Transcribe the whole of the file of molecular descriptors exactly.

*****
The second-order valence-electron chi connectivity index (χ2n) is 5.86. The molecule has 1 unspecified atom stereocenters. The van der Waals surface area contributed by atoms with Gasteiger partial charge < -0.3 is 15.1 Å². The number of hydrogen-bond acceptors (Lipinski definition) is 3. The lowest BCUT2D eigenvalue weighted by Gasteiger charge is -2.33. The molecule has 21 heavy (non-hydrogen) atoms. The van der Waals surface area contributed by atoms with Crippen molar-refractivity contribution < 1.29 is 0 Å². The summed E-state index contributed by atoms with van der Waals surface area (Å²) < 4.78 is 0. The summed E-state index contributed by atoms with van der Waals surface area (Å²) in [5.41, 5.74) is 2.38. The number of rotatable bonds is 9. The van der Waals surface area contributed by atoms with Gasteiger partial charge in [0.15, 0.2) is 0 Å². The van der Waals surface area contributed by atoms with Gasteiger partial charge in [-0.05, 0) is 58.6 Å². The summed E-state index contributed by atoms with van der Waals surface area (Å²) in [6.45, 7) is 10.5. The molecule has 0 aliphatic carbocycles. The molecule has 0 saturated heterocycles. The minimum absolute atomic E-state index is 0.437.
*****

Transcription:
The second-order valence-electron chi connectivity index (χ2n) is 5.86. The molecule has 1 unspecified atom stereocenters. The van der Waals surface area contributed by atoms with Gasteiger partial charge < -0.3 is 15.1 Å². The number of hydrogen-bond acceptors (Lipinski definition) is 3. The lowest BCUT2D eigenvalue weighted by Gasteiger charge is -2.33. The molecule has 21 heavy (non-hydrogen) atoms. The van der Waals surface area contributed by atoms with Crippen molar-refractivity contribution < 1.29 is 0 Å². The summed E-state index contributed by atoms with van der Waals surface area (Å²) < 4.78 is 0. The summed E-state index contributed by atoms with van der Waals surface area (Å²) in [5.41, 5.74) is 2.38. The number of rotatable bonds is 9. The van der Waals surface area contributed by atoms with Gasteiger partial charge in [0.15, 0.2) is 0 Å². The van der Waals surface area contributed by atoms with Gasteiger partial charge in [-0.05, 0) is 58.6 Å². The summed E-state index contributed by atoms with van der Waals surface area (Å²) in [6.45, 7) is 10.5. The molecule has 0 aliphatic carbocycles. The molecule has 0 saturated heterocycles. The minimum absolute atomic E-state index is 0.437.